CDC: National HIV Screening Rates Remain Suboptimal Since 2006

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The CDC recommends a one-time screening for everyone age 13 to 64 years for HIV and annual rescreening for anyone at higher risk for acquiring HIV.
The CDC recommends a one-time screening for everyone age 13 to 64 years for HIV and annual rescreening for anyone at higher risk for acquiring HIV.

National surveillance data suggest that screening for HIV is subpar, falling short of recommendations made in 2006 by the Centers for Disease Control and Prevention (CDC). These findings were reported by the CDC in the Morbidity and Mortality Weekly Report. 

In 2006, the CDC recommended that all individuals between the ages of 13 and 62 years be screened one time for HIV and that individuals at higher risk should undergo additional annual rescreening. 

A team of investigators analyzed data collected from the General Social Survey (GSS) conducted between 2006 and 2016. GSS is a household-based survey of US adults that is conducted biennially by the National Opinion Research Center at the University of Chicago. Since 2006, the GSS has included questions related to HIV testing and HIV-related risk behaviors. Eligible respondents (n=11,688) answered either “yes” or “no” when asked if they had ever been tested for HIV infection.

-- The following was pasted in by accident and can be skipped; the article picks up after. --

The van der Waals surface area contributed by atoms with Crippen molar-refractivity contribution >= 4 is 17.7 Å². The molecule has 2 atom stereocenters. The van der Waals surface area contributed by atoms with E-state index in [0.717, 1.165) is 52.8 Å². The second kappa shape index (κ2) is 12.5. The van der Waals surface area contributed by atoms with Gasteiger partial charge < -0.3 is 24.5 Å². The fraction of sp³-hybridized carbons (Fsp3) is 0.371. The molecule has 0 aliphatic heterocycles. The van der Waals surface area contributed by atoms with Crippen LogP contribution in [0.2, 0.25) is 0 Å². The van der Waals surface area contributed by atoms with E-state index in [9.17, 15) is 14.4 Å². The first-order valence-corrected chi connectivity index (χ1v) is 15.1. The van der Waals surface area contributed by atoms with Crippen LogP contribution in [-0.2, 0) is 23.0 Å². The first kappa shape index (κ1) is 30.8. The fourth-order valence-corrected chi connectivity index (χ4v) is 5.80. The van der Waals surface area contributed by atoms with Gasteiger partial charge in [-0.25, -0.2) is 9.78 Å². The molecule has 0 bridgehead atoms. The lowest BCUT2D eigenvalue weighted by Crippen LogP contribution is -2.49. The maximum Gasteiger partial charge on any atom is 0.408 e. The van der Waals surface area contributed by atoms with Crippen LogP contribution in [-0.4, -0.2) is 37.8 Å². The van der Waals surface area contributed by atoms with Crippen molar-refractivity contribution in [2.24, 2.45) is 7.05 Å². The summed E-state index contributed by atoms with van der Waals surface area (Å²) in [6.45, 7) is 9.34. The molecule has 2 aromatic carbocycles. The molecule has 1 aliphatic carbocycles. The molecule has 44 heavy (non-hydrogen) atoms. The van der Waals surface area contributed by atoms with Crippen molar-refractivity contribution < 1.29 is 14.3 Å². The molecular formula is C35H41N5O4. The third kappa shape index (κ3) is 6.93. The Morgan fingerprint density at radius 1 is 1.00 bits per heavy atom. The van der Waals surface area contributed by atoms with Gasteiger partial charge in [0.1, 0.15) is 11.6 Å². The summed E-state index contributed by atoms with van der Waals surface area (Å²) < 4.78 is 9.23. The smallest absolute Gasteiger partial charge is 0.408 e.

In this analytic sample, only 39.6% of individuals had ever been tested for HIV infection. Of the individuals who reported HIV-related risk behaviors within the previous year, 62.2% had been tested at least once in the past. 

Overall, the median estimated time since respondents' last HIV test was nearly 3 years. Of individuals with HIV-related risk behaviors, this time was 1.4 years. The values representing percentage of individuals tested and median time since the last HIV test did not change between 2006 and 2016. 

This study had 4 possible limitations. First, recall and social desirability biases may have resulted from self-report. Second, exclusion of data from individuals who did not answer whether they had ever undergone HIV testing may lead to underestimations. Third, homeless individuals or people who inject drugs are potentially underrepresented, given that data were collected from households. Finally, response rates were low regarding specific HIV-related risk behaviors; therefore, analysis of risk groups was compromised. 

“Findings from this analysis suggest that HIV screening frequency for persons with recent HIV risk is suboptimal and has not improved substantially since 2006,” the authors concluded. “Continuing efforts are needed to achieve full implementation of annual screening recommendations and prevent new infections.”

Reference

Pitasi MA, Delaney KP, Oraka E, et al. Interval since last HIV test for men and women with recent risk for HIV infection – United States, 2006-2016. MMWR Morb Mortal Wkly Rep. 2018;67(24):677-681.

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